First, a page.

I’m writing this from the back of a second-grade classroom, where I was called in as an emergency substitute to be the legally certificated adult in the room while a student teacher oversees the class. I sit here at the teacher desk and quietly type away on my overdue Three-Fifths column, peeking over my laptop every once in a while to watch as the aspiring young teacher manages the group of chatty seven- and eight-year-olds.
Together, the student teacher and her little charges navigate their Wednesday morning. At their desks, the students draw numbers on their individual white boards, sometimes accidentally dropping their markers on the floor. When it’s storytime, they jostle for position on the carpet. At recess, they toss rubber balls to one another. At snacktime, they share animal crackers. Over and over, the teacher asks for attention, waiting for every eye to swivel her direction and every mouth to stop talking before she proceeds with directions for the next step.
What I don’t see is every bit as important as what I do: there is no visible racial animosity here among the second graders. I can’t see everything, of course. I’m only here for a few hours. I can’t overhear every stray comment. I can’t see into every developing heart. But what I can see is a boisterous group of diverse young human beings all chatting and laughing and smiling at one another. There is no segregation, prejudice, or division in sight.
Here in this public school in a working-class suburb of Portland, Oregon, the majority of students appear to be White, but certainly not all of them. This community has been gradually racially and ethnically diversifying in the eight years since my family first made our home here. I can’t say exactly how each child in this room would self-identify just by looking at them, but at least one-third of the children in the room present as Hispanic, Indigenous, Black, or Asian. The student teacher appears to be Hispanic. The instructional assistant is Black. I am White. And everyone in the room is busy working together to form a community of learners. When the teacher tells the students to “turn and talk” to a partner, a Black boy eagerly turns to a Hispanic boy next to him, while an Asian girl and a White boy strike up a conversation. Wiggles and grins abound.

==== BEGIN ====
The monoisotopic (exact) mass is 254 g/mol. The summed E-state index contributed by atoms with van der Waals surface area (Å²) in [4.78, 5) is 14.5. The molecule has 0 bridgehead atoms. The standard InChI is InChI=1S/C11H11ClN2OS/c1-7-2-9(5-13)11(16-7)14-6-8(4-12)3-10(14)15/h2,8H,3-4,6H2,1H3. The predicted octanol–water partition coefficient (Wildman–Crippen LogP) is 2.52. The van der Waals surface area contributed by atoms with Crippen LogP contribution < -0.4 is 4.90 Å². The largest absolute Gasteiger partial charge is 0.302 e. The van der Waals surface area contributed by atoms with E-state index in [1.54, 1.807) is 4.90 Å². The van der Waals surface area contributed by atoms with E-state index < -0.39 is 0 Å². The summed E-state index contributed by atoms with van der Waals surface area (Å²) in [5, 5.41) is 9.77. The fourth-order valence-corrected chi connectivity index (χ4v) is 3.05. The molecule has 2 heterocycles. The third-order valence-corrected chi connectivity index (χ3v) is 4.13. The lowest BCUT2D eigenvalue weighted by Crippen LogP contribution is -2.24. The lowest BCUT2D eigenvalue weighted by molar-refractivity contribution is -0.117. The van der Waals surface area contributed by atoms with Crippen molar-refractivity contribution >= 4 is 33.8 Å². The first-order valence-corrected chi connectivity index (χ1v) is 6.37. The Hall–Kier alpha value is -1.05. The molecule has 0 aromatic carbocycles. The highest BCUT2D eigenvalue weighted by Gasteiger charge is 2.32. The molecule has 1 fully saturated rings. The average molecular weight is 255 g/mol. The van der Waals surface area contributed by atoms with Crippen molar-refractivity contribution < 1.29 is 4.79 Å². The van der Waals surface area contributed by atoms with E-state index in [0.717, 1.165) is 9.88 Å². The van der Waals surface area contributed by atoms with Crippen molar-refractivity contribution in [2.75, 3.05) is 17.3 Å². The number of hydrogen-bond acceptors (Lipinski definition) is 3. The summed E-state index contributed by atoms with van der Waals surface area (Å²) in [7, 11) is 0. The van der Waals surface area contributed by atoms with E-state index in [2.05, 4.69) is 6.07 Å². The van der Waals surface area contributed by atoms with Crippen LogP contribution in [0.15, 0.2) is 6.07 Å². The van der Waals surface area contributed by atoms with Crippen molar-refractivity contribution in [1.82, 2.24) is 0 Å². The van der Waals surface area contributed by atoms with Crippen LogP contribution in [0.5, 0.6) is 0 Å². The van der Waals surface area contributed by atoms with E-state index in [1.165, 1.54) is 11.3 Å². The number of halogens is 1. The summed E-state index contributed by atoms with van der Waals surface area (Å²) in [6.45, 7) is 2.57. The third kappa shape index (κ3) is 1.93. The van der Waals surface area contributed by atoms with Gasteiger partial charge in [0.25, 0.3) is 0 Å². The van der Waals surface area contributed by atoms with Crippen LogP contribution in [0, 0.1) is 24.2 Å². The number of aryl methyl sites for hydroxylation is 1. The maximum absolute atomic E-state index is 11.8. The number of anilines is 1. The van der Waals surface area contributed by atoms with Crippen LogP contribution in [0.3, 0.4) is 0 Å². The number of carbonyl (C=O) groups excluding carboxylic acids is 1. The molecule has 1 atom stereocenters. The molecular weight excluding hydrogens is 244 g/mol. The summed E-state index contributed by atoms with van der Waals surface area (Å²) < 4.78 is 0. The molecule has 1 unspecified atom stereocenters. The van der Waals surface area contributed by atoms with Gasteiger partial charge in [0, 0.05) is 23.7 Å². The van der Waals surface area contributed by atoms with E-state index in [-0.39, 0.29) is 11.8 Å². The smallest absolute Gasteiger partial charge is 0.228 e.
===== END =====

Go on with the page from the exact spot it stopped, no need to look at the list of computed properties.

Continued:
How do things change? How do we get from the scene in this classroom to something like the conversation that was secretly recorded among Los Angeles City Council members in 2021, with council members crudely dividing up the city’s electoral map into racialized divisions of “ours” and “theirs,” with every group assumed to be looking out only for their own? How do we get from childlike generosity to adult strife? And how do we get back again?
I don’t want to idealize children too much, because they can be every bit as cruel as their elders. But the truism is, well, true: no one is born with racial prejudice. It must be learned.
The question is, can it be unlearned?
There is no school for anti-racism, of course. Adults don’t gather on the carpet, waiting to be told how to erase prejudice from their hearts like children learning how to subtract. Prophetic figures and hard-working community leaders arise, but there’s no teacher who has been given clear authority over all the grown-ups. No one is in charge of getting all our attention and making sure we’re all on the same page.
No, the work of unlearning racial strife will not happen, for adults, in a classroom. Our years of animal crackers and rubber balls have come and gone. We depend, now, on the teaching ministry of the Spirit of God, who blows in and out of hearts with a mysterious and unpredictable power.
When Jesus told Nicodemus that he must be “born again,” the old rabbi responded with astonishment. “How can this be?” Sometimes I feel a similar skepticism when I wonder if it’s possible for our world to turn back the clock on hundreds of years of racialized hate. “How can someone be born when they are old?” asks Nicodemus. How can world-weary adults return to the pure love of children, I wonder. Some days, even imagining a world in which adults learn to love past our racialized divisions feels impossibly naive.
But Jesus says that with God, all things are possible. So I leave the classroom of second graders and step back out into the big world of grown-up problems and grown-up fears. I’m watching for the Spirit of God to blow.
By Sarah L. Sanderson